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Brain & Nervous System Health Center

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Electrical Pulses to Scalp May Boost Memory: Study

But years of research remain before this therapy could treat brain disorders, experts say


"This is a really interesting study," said Mary Sano, director of the Alzheimer's Disease Research Center at the Mount Sinai Icahn School of Medicine in New York City.

According to Sano, the results help identify the "pathways of memory consolidation" in the healthy brain. "That kind of basic knowledge is very important to understanding what goes wrong in disease," she said.

But she agreed that years of research remain before TMS could potentially be used to either treat memory problems -- from Alzheimer's disease, stroke or other brain disorders -- or to give healthy people a memory boost.

"Everybody probably has a desire to gain more control over their memory," Sano noted. But she said researchers have much to learn about whether there are safe, feasible ways to do that.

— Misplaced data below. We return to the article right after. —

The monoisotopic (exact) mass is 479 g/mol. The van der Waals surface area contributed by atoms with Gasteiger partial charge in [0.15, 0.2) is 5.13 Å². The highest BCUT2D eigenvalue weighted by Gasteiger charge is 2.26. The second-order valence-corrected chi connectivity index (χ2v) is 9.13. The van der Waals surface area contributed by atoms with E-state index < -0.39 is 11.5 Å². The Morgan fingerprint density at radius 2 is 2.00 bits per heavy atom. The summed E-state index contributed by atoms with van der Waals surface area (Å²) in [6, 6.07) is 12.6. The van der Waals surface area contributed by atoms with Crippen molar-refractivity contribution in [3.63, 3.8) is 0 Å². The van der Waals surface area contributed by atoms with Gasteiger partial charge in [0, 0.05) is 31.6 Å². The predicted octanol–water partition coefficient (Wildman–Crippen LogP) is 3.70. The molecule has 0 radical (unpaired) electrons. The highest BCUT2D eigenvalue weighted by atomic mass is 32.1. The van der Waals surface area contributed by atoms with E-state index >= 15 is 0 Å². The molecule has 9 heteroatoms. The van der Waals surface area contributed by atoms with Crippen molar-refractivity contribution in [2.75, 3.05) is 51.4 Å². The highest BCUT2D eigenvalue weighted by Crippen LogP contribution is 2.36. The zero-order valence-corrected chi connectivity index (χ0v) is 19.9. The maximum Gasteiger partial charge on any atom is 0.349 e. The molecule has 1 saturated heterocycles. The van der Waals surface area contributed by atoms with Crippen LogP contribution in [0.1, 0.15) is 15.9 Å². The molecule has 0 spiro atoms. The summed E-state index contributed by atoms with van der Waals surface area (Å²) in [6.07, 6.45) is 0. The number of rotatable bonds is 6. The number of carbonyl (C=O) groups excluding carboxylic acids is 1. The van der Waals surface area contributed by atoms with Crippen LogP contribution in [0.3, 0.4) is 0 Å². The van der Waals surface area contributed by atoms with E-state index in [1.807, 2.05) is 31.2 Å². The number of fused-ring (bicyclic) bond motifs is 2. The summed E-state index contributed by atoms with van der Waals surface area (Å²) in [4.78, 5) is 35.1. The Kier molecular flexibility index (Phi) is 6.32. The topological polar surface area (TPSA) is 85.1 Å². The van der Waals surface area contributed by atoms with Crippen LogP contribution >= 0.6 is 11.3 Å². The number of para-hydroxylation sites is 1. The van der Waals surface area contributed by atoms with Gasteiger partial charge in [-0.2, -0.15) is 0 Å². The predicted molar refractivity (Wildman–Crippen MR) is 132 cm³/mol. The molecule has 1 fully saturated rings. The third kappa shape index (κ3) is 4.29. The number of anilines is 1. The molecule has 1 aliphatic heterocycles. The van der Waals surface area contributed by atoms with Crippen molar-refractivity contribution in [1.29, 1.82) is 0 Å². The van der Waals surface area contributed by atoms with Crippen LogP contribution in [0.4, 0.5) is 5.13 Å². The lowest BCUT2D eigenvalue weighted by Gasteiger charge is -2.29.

As for TMS, specifically, Voss said it's "remarkable" that a few sessions were able to improve memory performance -- even in people with no impairments. "It's amazing that the brain is so plastic," he said, referring to the brain's capacity to change.

"But," Voss stressed, "we have a lot to learn, in terms of safety and effectiveness. We don't even know if (in someone with a brain disorder) this would have benefits, or possibly make things worse."

Based on what's known from depression treatment, TMS is relatively safe. The main side effects are a short-lived headache and scalp discomfort. There also appears to be a small risk of seizure.

Right now, TMS is pricey. When it's used for depression, one session typically costs around $300. And there is no MRI involved, whereas, if TMS were used for memory problems, an MRI would be needed to zero in on the brain networks connected to the hippocampus.

The precise location of those networks varies from person to person, Voss explained.

His team is planning a study of TMS in older adults in the early stages of memory loss. "Within about five years, we should have an idea of whether it's potentially useful," Voss said.

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